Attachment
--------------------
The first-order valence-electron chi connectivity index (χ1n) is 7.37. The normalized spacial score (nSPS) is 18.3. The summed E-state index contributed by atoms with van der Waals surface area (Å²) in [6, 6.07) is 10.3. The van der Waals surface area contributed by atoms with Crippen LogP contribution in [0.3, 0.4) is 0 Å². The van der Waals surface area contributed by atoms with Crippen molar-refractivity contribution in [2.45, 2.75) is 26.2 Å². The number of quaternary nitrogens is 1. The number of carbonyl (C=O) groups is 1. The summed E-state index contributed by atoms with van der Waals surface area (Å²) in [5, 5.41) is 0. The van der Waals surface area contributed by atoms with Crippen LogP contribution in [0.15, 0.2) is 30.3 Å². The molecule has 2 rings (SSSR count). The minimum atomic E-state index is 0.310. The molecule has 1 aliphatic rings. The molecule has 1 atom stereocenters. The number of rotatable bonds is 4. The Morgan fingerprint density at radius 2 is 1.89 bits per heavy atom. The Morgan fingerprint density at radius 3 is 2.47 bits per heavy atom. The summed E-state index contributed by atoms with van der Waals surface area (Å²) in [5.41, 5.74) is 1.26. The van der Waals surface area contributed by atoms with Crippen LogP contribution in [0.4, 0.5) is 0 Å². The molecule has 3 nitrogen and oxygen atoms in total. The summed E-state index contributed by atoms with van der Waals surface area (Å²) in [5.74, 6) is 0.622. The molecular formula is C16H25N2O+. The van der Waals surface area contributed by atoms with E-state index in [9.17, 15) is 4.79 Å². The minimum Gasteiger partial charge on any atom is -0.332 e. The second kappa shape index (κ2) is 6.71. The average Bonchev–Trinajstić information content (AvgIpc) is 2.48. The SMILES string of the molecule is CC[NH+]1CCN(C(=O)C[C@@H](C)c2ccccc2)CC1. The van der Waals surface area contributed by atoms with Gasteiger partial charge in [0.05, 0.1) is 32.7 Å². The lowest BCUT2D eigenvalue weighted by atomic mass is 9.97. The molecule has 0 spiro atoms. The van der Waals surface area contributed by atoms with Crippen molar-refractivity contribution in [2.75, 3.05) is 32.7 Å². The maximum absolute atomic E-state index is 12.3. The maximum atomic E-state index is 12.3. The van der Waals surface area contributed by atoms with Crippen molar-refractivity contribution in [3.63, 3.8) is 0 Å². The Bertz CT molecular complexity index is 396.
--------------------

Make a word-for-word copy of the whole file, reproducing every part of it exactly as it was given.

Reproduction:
The first-order valence-electron chi connectivity index (χ1n) is 7.37. The normalized spacial score (nSPS) is 18.3. The summed E-state index contributed by atoms with van der Waals surface area (Å²) in [6, 6.07) is 10.3. The van der Waals surface area contributed by atoms with Crippen LogP contribution in [0.3, 0.4) is 0 Å². The van der Waals surface area contributed by atoms with Crippen molar-refractivity contribution in [2.45, 2.75) is 26.2 Å². The number of quaternary nitrogens is 1. The number of carbonyl (C=O) groups is 1. The summed E-state index contributed by atoms with van der Waals surface area (Å²) in [5, 5.41) is 0. The van der Waals surface area contributed by atoms with Crippen LogP contribution in [0.15, 0.2) is 30.3 Å². The molecule has 2 rings (SSSR count). The minimum atomic E-state index is 0.310. The molecule has 1 aliphatic rings. The molecule has 1 atom stereocenters. The number of rotatable bonds is 4. The Morgan fingerprint density at radius 2 is 1.89 bits per heavy atom. The Morgan fingerprint density at radius 3 is 2.47 bits per heavy atom. The summed E-state index contributed by atoms with van der Waals surface area (Å²) in [5.41, 5.74) is 1.26. The van der Waals surface area contributed by atoms with Crippen LogP contribution in [0.4, 0.5) is 0 Å². The molecule has 3 nitrogen and oxygen atoms in total. The summed E-state index contributed by atoms with van der Waals surface area (Å²) in [5.74, 6) is 0.622. The molecular formula is C16H25N2O+. The van der Waals surface area contributed by atoms with E-state index in [9.17, 15) is 4.79 Å². The minimum Gasteiger partial charge on any atom is -0.332 e. The second kappa shape index (κ2) is 6.71. The average Bonchev–Trinajstić information content (AvgIpc) is 2.48. The SMILES string of the molecule is CC[NH+]1CCN(C(=O)C[C@@H](C)c2ccccc2)CC1. The van der Waals surface area contributed by atoms with Gasteiger partial charge in [0.05, 0.1) is 32.7 Å². The lowest BCUT2D eigenvalue weighted by atomic mass is 9.97. The molecule has 0 spiro atoms. The van der Waals surface area contributed by atoms with Crippen molar-refractivity contribution in [2.75, 3.05) is 32.7 Å². The maximum absolute atomic E-state index is 12.3. The maximum atomic E-state index is 12.3. The van der Waals surface area contributed by atoms with Crippen molar-refractivity contribution in [3.63, 3.8) is 0 Å². The Bertz CT molecular complexity index is 396.